BBC America added a new science fiction program to its Superatural Saturdays slate with The Fades. I went into it with absolutely no preconceptions, other than its addition to one of my favorite nights on BBC America.
What was the first thing I saw? Natalie Dormer! Yes, that Natalie Dormer. The Tudors Anne Boleyn. Score! Major girl crush with this one, and it appears she will be in all six episodes.
There have been a lot of shows about unwitting teens who become The Chosen One (Buffy The Vampire Slayer, anyone?) but Paul isn’t a pretty cheerleader. I doubt he could even lead his equally dorky friend Mac out of a wet paper sack let alone save the world, but it seems he’s been given the task.
The Fades is dark. Both Sarah (Dormer) and Paul (Ian de Caestecker) have dreams of a future world covered in ash. It’s not pretty.
It’s actually a pretty cool premise. The fades are the dead who haven’t ascended. When the dead near ascension, their souls shine. The dead have to look for a place to ascend, and the number of places have diminished drastically since we’ve covered the earth in concrete. Paul can see them, as well as the ones who either couldn’t or wouldn’t ascend. His visions of the future and ash have been causing him to wet the bed for crap’s sake. He’s seeing a therapist. In an interesting development, I liked the therapist. He tells him you’re never as odd as you think you are and your fear is what keeps you human. Never let fear dictate the choices you make. Good advice to a teenage bed wetter. Once Sarah dies, the people who were helping her find him and give him some lessons on what he’s been seeing.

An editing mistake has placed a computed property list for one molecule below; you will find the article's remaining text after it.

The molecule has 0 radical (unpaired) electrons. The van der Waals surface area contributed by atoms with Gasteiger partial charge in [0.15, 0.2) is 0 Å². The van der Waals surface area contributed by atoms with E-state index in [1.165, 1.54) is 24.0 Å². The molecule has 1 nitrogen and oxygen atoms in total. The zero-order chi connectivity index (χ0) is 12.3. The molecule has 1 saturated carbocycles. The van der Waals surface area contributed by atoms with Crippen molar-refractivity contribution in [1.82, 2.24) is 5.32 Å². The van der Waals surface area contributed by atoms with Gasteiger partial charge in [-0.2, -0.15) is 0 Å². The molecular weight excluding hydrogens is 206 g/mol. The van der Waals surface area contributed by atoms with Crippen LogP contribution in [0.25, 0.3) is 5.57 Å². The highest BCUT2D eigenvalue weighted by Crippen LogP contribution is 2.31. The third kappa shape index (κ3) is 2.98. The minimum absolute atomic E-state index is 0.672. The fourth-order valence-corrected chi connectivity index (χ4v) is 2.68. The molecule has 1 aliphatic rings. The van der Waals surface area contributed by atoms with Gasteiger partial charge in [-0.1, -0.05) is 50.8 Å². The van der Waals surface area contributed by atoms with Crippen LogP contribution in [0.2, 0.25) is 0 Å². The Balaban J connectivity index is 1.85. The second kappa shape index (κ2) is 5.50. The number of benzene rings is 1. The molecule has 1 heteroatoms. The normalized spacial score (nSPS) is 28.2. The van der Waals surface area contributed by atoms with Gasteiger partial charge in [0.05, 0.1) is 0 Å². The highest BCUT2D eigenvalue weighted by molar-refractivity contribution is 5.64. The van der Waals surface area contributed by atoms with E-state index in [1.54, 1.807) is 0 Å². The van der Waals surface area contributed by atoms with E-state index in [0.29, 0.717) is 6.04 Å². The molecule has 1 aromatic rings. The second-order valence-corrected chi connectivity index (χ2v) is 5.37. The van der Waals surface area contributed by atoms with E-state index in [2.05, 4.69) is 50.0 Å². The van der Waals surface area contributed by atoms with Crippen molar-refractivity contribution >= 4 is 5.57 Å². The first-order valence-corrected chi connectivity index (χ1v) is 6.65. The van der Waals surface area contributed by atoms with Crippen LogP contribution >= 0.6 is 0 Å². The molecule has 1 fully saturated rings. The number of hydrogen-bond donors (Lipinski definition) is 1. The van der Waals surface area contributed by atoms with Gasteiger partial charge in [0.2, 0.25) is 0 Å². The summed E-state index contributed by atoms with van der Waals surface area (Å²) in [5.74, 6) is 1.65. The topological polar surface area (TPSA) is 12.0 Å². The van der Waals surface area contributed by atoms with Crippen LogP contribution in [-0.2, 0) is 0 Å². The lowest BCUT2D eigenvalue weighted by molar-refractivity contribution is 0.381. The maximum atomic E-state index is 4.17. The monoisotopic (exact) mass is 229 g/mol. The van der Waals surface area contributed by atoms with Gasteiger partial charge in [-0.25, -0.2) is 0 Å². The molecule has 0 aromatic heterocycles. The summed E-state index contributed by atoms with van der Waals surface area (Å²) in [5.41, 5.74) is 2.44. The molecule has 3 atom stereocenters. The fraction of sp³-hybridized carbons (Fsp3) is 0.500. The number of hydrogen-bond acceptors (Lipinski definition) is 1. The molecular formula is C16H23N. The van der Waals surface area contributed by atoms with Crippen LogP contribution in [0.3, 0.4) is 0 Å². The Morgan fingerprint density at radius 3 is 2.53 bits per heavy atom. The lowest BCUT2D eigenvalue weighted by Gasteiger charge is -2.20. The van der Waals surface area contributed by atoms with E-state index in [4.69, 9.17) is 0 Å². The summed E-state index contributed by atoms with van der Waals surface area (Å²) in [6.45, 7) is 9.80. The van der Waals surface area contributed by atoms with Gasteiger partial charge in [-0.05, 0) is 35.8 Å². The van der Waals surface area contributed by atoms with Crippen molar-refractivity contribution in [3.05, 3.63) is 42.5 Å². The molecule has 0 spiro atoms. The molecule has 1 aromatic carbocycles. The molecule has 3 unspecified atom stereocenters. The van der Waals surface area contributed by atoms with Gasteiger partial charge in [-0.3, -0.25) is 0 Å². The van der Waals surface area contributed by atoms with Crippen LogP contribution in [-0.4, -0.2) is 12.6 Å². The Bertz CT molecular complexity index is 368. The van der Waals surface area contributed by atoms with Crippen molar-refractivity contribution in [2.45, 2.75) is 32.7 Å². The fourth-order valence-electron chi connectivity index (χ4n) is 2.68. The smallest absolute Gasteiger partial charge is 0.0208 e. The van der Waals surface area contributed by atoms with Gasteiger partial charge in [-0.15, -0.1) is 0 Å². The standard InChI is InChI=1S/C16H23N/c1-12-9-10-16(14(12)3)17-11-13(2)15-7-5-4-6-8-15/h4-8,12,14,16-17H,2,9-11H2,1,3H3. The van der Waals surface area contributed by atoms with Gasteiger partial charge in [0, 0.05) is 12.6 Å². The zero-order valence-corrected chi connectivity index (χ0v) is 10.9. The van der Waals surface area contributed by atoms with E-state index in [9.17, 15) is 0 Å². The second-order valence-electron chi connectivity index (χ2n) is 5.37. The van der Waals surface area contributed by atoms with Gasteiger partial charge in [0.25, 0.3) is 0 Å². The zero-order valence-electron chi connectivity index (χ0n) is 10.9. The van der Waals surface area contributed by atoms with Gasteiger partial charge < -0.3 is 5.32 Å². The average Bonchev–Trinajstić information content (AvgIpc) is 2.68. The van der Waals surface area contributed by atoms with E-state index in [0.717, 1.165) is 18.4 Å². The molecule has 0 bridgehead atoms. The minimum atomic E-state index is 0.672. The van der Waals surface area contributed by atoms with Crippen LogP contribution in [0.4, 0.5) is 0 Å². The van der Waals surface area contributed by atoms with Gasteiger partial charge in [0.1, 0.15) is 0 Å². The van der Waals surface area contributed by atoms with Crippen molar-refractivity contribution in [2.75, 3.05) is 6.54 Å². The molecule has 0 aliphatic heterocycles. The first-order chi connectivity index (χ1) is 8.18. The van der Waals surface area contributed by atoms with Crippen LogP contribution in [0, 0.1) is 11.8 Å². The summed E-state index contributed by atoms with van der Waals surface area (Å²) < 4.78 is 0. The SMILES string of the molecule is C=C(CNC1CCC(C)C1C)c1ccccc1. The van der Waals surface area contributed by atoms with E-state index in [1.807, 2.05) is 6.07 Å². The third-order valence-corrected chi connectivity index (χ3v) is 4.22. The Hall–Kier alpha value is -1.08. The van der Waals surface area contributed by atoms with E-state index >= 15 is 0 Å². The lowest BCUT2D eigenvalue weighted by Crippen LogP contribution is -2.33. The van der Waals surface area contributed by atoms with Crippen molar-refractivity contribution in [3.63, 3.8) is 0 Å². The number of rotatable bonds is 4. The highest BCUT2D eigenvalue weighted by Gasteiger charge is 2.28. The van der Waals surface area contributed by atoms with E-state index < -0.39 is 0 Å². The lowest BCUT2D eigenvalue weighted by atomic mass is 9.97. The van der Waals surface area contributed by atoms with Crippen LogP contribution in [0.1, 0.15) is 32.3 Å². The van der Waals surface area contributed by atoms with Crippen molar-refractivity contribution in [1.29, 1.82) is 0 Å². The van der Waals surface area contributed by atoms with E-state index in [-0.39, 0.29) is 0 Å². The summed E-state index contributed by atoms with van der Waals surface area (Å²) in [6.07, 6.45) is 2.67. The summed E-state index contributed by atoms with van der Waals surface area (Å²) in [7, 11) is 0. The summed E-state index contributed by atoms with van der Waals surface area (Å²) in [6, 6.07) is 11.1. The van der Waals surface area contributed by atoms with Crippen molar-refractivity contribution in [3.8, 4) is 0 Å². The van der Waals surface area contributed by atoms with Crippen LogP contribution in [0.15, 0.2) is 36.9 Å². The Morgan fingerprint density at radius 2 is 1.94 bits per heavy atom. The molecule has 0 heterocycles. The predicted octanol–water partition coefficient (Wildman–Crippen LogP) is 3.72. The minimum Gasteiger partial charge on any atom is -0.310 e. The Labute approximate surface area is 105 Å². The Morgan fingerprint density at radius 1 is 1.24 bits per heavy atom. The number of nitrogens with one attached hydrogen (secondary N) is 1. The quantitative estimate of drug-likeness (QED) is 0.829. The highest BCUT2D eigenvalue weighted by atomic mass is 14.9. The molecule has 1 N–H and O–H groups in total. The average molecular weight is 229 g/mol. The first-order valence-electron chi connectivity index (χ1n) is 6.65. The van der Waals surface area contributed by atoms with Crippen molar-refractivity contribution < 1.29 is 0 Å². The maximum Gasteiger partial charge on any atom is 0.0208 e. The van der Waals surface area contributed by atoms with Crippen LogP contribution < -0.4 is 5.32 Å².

There’s something about the fades, and they like a warm body to walk through them, which causes ash. At this point, I’m wondering if there are a lot more fades than Paul can see, and they somehow all go up in a puff of ash causing an apocalypse. Honestly, I couldn’t be speculating any more if I tried. There were very few details in the premiere, but that didn’t hurt the pacing of the show.
That the fades can be both good and bad people is disturbing, because it would make it difficult to know who the “enemy” is. Is one stuck because they couldn’t find their way or because they weren’t meant to? I look forward to seeing if this is addressed in the next five episodes.
There was even a laugh out loud moment as Mac tried to do a forward pass yo-yo trick and it came back and knocked him in the eye. No need to feel sorry for him, he was unhurt and it didn’t phase him, but it was a nice light moment in a show that could be quite dark. Mac is definitely the comic relief and Daniel Kaluuya plays him to perfection. He’s not trying to be funny, he’s just being Mac. That’s the beauty of his character and the magic of the actor who plays him.
By the end of the first episode, a two main characters are dead, one is half blind and we witness the death of hundreds of birds. While there is humor, Paul isn’t going to be dealing with this in a sarcastic manner. It’s more Grimm than Supernatural. There is just enough of new material here to make you want to see what’s next, so meet me back here next Saturday. It’s going to be a rough and mesmerizing ride.